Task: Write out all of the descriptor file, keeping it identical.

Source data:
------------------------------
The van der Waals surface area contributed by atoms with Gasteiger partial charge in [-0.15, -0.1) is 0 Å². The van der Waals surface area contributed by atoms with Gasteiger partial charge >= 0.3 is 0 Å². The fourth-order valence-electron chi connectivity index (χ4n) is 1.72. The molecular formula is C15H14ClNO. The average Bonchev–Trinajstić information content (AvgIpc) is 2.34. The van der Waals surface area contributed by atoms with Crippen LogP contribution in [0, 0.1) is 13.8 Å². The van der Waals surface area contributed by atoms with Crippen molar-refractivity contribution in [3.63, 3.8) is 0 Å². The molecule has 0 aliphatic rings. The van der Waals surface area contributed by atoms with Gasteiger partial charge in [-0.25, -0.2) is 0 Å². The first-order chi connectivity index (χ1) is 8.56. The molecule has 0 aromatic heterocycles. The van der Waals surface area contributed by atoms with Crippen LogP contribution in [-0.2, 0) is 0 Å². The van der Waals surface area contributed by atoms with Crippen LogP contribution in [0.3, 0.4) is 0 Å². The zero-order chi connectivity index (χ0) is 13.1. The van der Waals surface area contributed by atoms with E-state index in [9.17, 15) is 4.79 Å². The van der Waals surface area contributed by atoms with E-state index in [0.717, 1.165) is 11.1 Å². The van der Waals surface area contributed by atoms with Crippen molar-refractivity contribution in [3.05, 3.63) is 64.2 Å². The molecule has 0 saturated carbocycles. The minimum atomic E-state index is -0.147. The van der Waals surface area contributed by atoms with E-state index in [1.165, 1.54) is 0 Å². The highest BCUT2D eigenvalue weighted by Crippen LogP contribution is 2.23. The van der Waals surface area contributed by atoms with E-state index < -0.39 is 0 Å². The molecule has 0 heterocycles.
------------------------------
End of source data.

The van der Waals surface area contributed by atoms with Gasteiger partial charge in [-0.15, -0.1) is 0 Å². The van der Waals surface area contributed by atoms with Gasteiger partial charge >= 0.3 is 0 Å². The fourth-order valence-electron chi connectivity index (χ4n) is 1.72. The molecular formula is C15H14ClNO. The average Bonchev–Trinajstić information content (AvgIpc) is 2.34. The van der Waals surface area contributed by atoms with Crippen LogP contribution in [0, 0.1) is 13.8 Å². The van der Waals surface area contributed by atoms with Crippen molar-refractivity contribution in [3.63, 3.8) is 0 Å². The molecule has 0 aliphatic rings. The van der Waals surface area contributed by atoms with Gasteiger partial charge in [-0.25, -0.2) is 0 Å². The first-order chi connectivity index (χ1) is 8.56. The molecule has 0 aromatic heterocycles. The van der Waals surface area contributed by atoms with Crippen LogP contribution in [-0.2, 0) is 0 Å². The van der Waals surface area contributed by atoms with Crippen LogP contribution in [0.3, 0.4) is 0 Å². The zero-order chi connectivity index (χ0) is 13.1. The van der Waals surface area contributed by atoms with E-state index in [9.17, 15) is 4.79 Å². The van der Waals surface area contributed by atoms with E-state index in [0.717, 1.165) is 11.1 Å². The van der Waals surface area contributed by atoms with Crippen molar-refractivity contribution in [3.05, 3.63) is 64.2 Å². The molecule has 0 saturated carbocycles. The minimum atomic E-state index is -0.147. The van der Waals surface area contributed by atoms with E-state index in [1.165, 1.54) is 0 Å². The highest BCUT2D eigenvalue weighted by Crippen LogP contribution is 2.23. The van der Waals surface area contributed by atoms with E-state index < -0.39 is 0 Å². The molecule has 0 heterocycles.